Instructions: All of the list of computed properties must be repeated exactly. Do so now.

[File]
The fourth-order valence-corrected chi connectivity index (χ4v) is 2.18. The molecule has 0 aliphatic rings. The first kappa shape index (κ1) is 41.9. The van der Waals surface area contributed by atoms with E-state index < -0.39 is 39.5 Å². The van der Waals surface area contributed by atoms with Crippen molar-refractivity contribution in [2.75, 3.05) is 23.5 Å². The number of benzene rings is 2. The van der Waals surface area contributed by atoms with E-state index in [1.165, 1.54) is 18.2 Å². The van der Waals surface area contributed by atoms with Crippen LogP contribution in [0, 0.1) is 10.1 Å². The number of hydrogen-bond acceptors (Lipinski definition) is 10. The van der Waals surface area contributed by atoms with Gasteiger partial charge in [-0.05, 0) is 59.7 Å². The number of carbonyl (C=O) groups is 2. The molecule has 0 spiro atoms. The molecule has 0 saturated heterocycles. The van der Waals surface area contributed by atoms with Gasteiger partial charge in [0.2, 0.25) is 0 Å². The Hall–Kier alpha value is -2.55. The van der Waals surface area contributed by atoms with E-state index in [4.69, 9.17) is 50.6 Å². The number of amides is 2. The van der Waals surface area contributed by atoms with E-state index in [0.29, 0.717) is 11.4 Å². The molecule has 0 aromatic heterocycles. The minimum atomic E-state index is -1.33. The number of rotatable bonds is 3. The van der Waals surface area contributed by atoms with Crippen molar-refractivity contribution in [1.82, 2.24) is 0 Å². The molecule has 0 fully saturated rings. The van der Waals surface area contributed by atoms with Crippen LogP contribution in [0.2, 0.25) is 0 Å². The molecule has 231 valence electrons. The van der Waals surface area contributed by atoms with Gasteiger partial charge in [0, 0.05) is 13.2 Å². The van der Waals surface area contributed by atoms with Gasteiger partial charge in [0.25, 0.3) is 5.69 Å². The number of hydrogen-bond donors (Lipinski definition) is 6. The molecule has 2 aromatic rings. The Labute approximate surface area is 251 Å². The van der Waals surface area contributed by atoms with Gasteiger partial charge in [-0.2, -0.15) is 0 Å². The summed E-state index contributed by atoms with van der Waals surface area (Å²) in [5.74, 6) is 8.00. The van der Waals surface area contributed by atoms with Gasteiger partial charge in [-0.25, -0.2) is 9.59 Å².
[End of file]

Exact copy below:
The fourth-order valence-corrected chi connectivity index (χ4v) is 2.18. The molecule has 0 aliphatic rings. The first kappa shape index (κ1) is 41.9. The van der Waals surface area contributed by atoms with E-state index < -0.39 is 39.5 Å². The van der Waals surface area contributed by atoms with Crippen molar-refractivity contribution in [2.75, 3.05) is 23.5 Å². The number of benzene rings is 2. The van der Waals surface area contributed by atoms with E-state index in [1.165, 1.54) is 18.2 Å². The van der Waals surface area contributed by atoms with Crippen LogP contribution in [0, 0.1) is 10.1 Å². The number of hydrogen-bond acceptors (Lipinski definition) is 10. The van der Waals surface area contributed by atoms with Gasteiger partial charge in [-0.05, 0) is 59.7 Å². The number of carbonyl (C=O) groups is 2. The molecule has 0 spiro atoms. The molecule has 0 saturated heterocycles. The van der Waals surface area contributed by atoms with Gasteiger partial charge in [0.2, 0.25) is 0 Å². The Hall–Kier alpha value is -2.55. The van der Waals surface area contributed by atoms with E-state index in [4.69, 9.17) is 50.6 Å². The number of amides is 2. The van der Waals surface area contributed by atoms with E-state index in [0.29, 0.717) is 11.4 Å². The molecule has 0 aromatic heterocycles. The minimum atomic E-state index is -1.33. The number of rotatable bonds is 3. The van der Waals surface area contributed by atoms with Crippen molar-refractivity contribution in [1.82, 2.24) is 0 Å². The molecule has 0 fully saturated rings. The van der Waals surface area contributed by atoms with Crippen LogP contribution in [0.2, 0.25) is 0 Å². The molecule has 231 valence electrons. The van der Waals surface area contributed by atoms with Gasteiger partial charge in [0, 0.05) is 13.2 Å². The van der Waals surface area contributed by atoms with Gasteiger partial charge in [0.25, 0.3) is 5.69 Å². The number of hydrogen-bond donors (Lipinski definition) is 6. The molecule has 2 aromatic rings. The Labute approximate surface area is 251 Å². The van der Waals surface area contributed by atoms with Gasteiger partial charge in [-0.2, -0.15) is 0 Å². The summed E-state index contributed by atoms with van der Waals surface area (Å²) in [5.74, 6) is 8.00. The van der Waals surface area contributed by atoms with Gasteiger partial charge in [-0.25, -0.2) is 9.59 Å².